Attending Command Secondary School, Abakiliki, from 1990, was like an escape to the land of peace: it was a welcoming setting. I was always afraid to return to our house. I would forever cherish my experience at Abakiliki. Though I finished with the 1996 set - I repeated SS2 because I had appendicitis in 1994 - I am more at home with the 1995 set. This is a huge shout out to Mariam Enahoro. She knew much, much later about the burden I was carrying. Really, because, I had a everything-is-fine facade, which I inherited from my mum, and my set mates believed I was fierce, which was their interpretation of my stand against injustice and oppression that I demonstrated in school, especially when we had to protest against acute lack of water on campus. Mariam knew how to stay in one's face. She stayed in mine. An extra extrovert, she knew how to get me out of my introverted self. She held my hands. At some point, I carried knives to ward off any invaders and Mariam wondered why I had to do that.
I was so much of a scrap, academically. But in all of my reports from primary to secondary, my teachers expressed that I was intelligent but I needed to pay attention.
After secondary school, I had no idea what I was going to do with my life. I had no answer to what I wanted to become in future. All I knew was that if you asked me as a child to go and sit down at a corner, it was not a punishment because I would pick a pen and write or doodle. I enjoyed my audience of one.
So, my dad and I had this impasse after secondary school: he wanted me to go for law and international relations. I did not see that fitting me. For instance, I knew that I would go back to dreadlocks or wear my hair natural because I hated salons and still do. I hated hair relaxers and makeups. I hated to wear skirts.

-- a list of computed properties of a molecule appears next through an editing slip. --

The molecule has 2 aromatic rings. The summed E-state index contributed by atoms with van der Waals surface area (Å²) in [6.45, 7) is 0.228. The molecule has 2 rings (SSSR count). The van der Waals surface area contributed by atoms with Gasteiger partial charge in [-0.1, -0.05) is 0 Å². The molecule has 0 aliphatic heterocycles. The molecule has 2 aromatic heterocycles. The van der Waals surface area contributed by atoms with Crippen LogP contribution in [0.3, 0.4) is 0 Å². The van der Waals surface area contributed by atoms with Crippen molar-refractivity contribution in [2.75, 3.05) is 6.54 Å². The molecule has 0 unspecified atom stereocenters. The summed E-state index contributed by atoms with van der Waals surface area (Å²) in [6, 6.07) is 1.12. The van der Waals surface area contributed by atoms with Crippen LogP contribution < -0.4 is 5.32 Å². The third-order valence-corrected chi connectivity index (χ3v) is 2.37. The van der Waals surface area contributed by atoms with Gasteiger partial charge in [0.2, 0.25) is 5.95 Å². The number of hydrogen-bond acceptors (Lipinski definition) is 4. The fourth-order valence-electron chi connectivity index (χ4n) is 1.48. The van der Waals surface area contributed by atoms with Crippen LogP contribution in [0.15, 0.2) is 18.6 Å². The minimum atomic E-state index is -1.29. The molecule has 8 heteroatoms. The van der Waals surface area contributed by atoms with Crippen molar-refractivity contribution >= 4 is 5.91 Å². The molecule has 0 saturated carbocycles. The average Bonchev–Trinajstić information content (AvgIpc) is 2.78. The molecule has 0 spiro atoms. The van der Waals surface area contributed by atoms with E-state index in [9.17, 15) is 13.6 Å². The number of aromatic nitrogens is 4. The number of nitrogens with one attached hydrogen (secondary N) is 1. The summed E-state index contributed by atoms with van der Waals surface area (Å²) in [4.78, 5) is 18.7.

So, after finishing secondary school, I was at home like forever, doing salesgirl with supermarkets in the neighbourhood.
My first contact with the media was through my cousin, then Miss Lola Omopeloye, during her national youth service with the African Independent Television (AIT). So, I always went there to see her and we were in a room where I could write. That was in 1997.
Mr. Femi Babafemi, a family friend, now in the NDLEA (National Drug Law Enforcement Agency) was at the Obafemi Awolowo University (OAU). He helped to get me to enrol for a two-year diploma programme in local government studies. I had sat for JAMB (Unified Tertiary Matriculation Examination conducted by the Joint Admissions Matriculation Board) for law and international relations and I passed well but, thankfully, I was not given admission. Thankfully, because I would not have excelled or pay attention. So, while on the diploma, I sat again for JAMB, chose law at OAU as second choice and mass communication at the University of Lagos as first choice. How OAU admitted me for English for first choice remains a mystery till date. I terminated the local government studies - I already did one semester - for English at the same university.
In my first year as English student, I was on auto-pilot: I attended classes but I was not there. That is where I would agree with my teachers in primary and secondary schools who said though I was intelligent, I needed to put in more efforts. When I got to Part Two and till the end of the course, and we had courses in phonetics, socio-linguistics and psycho-linguistics, it began to feel like home and that is how I found life. Yes. Yes. Yes.
I had some great teachers including Prof Dipo Salami who taught us socio-/psycho-linguistics; Prof Chimaroke Anyadike, who taught us literature; and Prof Bidemi Okanlawon, applied linguistics. There was Ms Akande, who taught us stylistics, and because she was just a renegade, who did not care, that is why her first name was hardly known. I identified with her so much. She did not care what her name was or who she was. All she wanted to do was give of herself to serve the next generation. That was my perception of her which many of my classmates did not see. I did not see her as a person but saw the essence of her beautiful aura which she carried well.
I graduated in 2004.
I practically financed myself because during an eighteen-month strike by the lecturers in our Part One, in 1999, my dad used his connection with the owner of MiTV, Alhaji Murhi Gbadeyinka, and I was attached to a show producer and got paid for scripts I wrote. In 2001, again through my dad's influence, I became a contract staff as a producer with the Lagos State Radio Service. I worked with the likes of Tokunbo Ojekunle, Niyi Ojemakinde, Tope Ayoride and Omololu Olubode - he was a producer. I would come to work from school, do my shows and go back to Ile Ife.